CHAPTER 5 - CHAPTER5 COST BEHAVIOR ANALYSIS USE 1...

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    1 CHAPTER 5 COST BEHAVIOR: ANALYSIS & USE
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    2 INTRODUCTION In Chapter 2 we first discussed cost behavior As a manager you need to know how costs behave in order to predict how costs will change under various alternatives This chapter reviews variable & fixed costs in greater depth than Chapter 2 It also introduces the concept of mixed costs It concludes by introducing a new income statement format: the contribution format
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    3 TYPES OF COST BEHAVIOR PATTERNS Variable costs: Total dollar amount varies in direct proportion to changes in the activity level Remains constant on a per unit basis The activity base: For a cost to be variable, it must be variable with respect to something. That something is its activity base An activity base is a measure of whatever causes the incurrence of a variable cost. The activity base is sometimes referred to as a cost driver (Chapter 3) Some examples of the most common activity bases are: Direct labor hours Machine hours Units produced Units sold
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    4 TYPES OF COST BEHAVIOR PATTERNS  (cont) Unless stated otherwise, you can assume that the activity base under consideration is the total volume of goods & services provided by the organization For examples, if we ask whether direct materials at Ford is a variable cost, the answer is yes, since the cost of direct materials is variable with respect to Ford’s total volume of output Some of the more frequently encountered variable costs are: CGS Direct materials Direct labor Indirect materials Lubricants Supplies Power Commissions Clerical costs Shipping costs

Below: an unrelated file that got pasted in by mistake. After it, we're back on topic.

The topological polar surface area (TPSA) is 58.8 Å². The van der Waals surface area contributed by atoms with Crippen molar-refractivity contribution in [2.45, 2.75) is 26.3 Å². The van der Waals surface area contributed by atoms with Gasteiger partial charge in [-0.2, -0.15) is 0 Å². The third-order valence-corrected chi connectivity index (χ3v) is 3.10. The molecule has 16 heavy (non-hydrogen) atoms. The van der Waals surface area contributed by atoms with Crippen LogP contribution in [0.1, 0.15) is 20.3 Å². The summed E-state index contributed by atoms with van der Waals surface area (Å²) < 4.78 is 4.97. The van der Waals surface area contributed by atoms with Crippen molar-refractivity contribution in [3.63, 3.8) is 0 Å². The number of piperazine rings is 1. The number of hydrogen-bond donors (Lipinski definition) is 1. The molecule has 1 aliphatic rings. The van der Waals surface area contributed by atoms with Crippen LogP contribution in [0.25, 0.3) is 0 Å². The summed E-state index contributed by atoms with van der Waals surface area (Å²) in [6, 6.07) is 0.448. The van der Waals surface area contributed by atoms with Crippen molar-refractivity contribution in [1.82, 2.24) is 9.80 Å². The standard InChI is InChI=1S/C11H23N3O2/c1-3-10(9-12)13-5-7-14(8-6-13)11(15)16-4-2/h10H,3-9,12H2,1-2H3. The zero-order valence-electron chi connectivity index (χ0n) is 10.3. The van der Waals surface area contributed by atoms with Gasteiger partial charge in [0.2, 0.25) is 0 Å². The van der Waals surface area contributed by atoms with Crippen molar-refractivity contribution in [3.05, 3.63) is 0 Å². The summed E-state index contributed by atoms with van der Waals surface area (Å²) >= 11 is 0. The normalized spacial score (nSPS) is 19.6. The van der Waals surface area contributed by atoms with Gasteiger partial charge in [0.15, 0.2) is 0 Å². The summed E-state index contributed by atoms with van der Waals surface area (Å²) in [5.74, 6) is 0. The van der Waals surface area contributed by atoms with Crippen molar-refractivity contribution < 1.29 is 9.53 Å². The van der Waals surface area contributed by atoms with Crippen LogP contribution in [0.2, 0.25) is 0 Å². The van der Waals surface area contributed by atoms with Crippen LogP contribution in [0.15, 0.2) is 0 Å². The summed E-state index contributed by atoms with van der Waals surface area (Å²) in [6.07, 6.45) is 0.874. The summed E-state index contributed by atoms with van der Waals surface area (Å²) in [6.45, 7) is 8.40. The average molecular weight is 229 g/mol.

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    5 TYPES OF COST BEHAVIOR PATTERNS  (cont) True variable vs. step variable costs True variable costs Direct materials is an example: the amount used during a period will vary in direct proportion to the level of production Step variable costs The wages of maintenance workers are often considered to be a variable cost but this labor doesn’t behave in the same way as the cost of direct materials Unlike direct materials, a maintenance worker’s time can only be obtained in large chunks. Moreover, any maintenance time not utilized cannot be stored as inventory & carried forward to the next period When a resource that is obtainable in large chunks (maintenance workers above) & whose costs increase or decrease only in response to fairly wide changes in activity is known as step variable
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    6 TYPES OF COST BEHAVIOR PATTERNS  (cont) In dealing with variable costs we assume a strictly linear relationship between cost & volume, except in the case of step variable costs Economists point out that many costs that the accountant classifies as variable actually behave in a curvilinear fashion (see bottom of page 189) Although many costs are not strictly linear when plotted as a
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This note was uploaded on 06/04/2011 for the course ACCOUNTING 2156 taught by Professor Cheryl during the Spring '09 term at Central Community College.

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CHAPTER 5 - CHAPTER5 COST BEHAVIOR ANALYSIS USE 1...

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